One more thing — if you plant grocery store garlic, you’re planting softneck garlic. Softneck garlic grows best in mild winter climates, so if you live in an area with long, cold winters (where the ground freezes), softneck won’t perform as well for you.
Need a step-by-step plan on growing garlic? Access my deep-dive into all things growing garlic for $15 here.
Planting small cloves
No matter where you order your seed garlic from, chances are that you’ll have larger bulbs sent to you. Some of the cloves in those bulbs will be large, but some will be small. You most definitely can plant the smaller cloves, but know that smaller cloves will most likely result in a smaller harvest.
I recommend planting your large cloves and use the smaller ones in your kitchen.
Not enriching soil prior to planting
We plant our garlic in late fall. Most of us are tired by now from the end of a long summer season. We just want to get our last crop in the ground and call it a season! However, we must not skip the important step of enriching our soil.
Can you still grow garlic without enriching the soil? Absolutely. I did it my first season and was thrilled with my garlic harvest. However, when I look back on those photos and recall that harvest, I realize how incredibly small my garlic plants were. Looking back, I see now that the soil was definitely lacking.
As I discuss in detail in my Garlic Workshop, garlic loves organic matter and needs a healthy dose of nitrogen. Most of this can be done prior to planting using organic inputs.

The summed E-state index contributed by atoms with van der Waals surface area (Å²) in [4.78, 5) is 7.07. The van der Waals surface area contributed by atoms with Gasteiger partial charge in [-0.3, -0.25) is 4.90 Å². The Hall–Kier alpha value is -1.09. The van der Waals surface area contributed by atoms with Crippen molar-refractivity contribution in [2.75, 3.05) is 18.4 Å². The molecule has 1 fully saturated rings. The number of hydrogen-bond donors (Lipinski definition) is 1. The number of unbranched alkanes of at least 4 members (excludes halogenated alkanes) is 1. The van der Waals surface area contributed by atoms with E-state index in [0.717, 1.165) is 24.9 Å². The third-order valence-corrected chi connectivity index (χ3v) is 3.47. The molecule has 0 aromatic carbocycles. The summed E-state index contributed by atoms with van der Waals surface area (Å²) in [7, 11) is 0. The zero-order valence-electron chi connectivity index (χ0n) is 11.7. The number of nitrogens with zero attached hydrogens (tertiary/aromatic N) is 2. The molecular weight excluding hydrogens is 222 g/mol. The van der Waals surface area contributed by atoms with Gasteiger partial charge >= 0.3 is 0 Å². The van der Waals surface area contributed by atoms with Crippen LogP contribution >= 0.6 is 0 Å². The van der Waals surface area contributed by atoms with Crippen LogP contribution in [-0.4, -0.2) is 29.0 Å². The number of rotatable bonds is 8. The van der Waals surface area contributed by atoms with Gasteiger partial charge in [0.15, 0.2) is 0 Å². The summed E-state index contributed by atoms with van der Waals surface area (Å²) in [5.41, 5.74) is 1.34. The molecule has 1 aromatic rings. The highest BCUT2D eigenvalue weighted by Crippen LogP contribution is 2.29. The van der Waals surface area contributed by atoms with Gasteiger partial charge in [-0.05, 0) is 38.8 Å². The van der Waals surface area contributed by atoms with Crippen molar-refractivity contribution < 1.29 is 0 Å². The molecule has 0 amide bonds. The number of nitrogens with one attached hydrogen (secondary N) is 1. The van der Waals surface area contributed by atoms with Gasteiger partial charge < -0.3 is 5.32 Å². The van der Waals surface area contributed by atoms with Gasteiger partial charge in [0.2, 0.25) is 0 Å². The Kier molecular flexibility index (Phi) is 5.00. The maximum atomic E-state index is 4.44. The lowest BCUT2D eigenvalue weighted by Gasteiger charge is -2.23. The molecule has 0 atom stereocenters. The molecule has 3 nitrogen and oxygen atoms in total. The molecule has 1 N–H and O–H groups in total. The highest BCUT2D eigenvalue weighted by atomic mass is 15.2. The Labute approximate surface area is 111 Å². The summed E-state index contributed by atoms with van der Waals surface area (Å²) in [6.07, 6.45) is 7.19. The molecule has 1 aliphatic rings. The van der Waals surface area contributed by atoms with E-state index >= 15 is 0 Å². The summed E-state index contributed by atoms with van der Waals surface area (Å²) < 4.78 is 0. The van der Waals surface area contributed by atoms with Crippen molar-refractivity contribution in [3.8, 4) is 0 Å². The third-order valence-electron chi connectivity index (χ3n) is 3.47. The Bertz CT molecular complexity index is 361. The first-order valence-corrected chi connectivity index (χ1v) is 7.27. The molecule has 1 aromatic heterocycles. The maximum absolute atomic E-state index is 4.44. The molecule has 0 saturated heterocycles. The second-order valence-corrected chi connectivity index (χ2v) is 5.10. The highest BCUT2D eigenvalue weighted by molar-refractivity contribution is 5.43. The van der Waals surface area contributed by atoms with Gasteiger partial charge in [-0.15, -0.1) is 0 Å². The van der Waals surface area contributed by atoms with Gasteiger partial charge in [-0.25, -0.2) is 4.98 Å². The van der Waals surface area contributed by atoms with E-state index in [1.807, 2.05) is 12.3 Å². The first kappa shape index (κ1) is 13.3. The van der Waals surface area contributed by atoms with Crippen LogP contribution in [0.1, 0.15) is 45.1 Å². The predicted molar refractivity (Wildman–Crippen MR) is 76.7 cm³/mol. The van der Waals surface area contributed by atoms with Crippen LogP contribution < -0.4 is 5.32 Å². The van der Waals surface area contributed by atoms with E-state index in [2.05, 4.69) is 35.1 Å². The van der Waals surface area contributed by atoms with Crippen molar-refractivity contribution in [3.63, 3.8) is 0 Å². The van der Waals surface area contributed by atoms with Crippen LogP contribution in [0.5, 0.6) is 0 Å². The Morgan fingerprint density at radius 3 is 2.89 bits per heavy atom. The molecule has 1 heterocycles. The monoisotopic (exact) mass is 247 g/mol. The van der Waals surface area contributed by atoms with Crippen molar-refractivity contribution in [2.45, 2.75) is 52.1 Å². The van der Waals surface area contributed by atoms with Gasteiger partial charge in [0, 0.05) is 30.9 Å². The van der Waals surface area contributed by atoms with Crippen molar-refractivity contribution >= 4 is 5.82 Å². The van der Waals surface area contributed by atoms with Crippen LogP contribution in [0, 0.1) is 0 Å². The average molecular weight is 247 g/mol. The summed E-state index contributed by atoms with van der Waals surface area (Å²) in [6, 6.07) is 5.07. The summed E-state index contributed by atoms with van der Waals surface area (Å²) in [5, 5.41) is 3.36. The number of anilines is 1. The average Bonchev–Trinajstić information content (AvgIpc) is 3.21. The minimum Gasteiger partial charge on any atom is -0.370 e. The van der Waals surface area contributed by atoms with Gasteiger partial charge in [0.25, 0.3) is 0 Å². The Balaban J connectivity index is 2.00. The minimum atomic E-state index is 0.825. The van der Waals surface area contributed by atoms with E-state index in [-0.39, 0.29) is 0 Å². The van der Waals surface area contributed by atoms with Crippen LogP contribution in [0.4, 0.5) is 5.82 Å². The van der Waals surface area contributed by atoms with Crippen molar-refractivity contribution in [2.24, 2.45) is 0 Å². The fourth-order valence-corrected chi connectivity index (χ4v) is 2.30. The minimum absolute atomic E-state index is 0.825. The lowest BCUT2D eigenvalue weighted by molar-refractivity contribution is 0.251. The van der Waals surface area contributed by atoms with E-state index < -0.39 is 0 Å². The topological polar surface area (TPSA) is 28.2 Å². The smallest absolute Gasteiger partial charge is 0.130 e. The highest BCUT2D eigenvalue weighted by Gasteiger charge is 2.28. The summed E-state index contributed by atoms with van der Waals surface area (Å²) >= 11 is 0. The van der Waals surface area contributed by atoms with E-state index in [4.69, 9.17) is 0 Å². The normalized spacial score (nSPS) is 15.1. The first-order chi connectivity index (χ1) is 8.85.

Make sure your Ph is in line
Garlic likes a PH level around 6.5. Anything between 6 to 7 is ideal. If you’re concerned about your PH level being too high or too low, I recommend a soil test, and specifically, Soil Kit (referral link).
It’s the easiest way to test your soil. They send a kit to my mailbox with full instructions on how to take a soil sample. Then, I send them the sample back (in a pre-paid envelope), and within a few days, I get an email report back letting me know exactly how I should amend the soil — dosage instructions included!
Planting too close together
For many years, I planted my garlic 4 inches apart. But as I started researching garlic more and watching a fantastic gardener friend of mine grow exceptional garlic at 6 inches apart, I wondered if that little bit of extra space would make a difference.
I started planting my garlic 6 inches apart at the same time I started enriching my soil, but I still believe that the spacing changes made a huge the difference. Garlic bulbs develop much larger when they have room to grow.
Not considering the next year’s garden layout
Garlic takes up garden space from the fall until summer. Depending on your climate and what kind of garlic you grow, this can be anytime from May through August.
That’s a long time to have a raised bed or a section of your garden tied up. So, just make sure and consider what other crops you want to grow next year when you choose where you want to plant and how much garlic you want to grow.
Unless your area remains blanketed with snow throughout the winter, you’ll notice that weeds will start to grow in late winter at about the same time as the garlic starts to grow. Garlic needs to be able to grow without that weed competition, especially early on in its growth.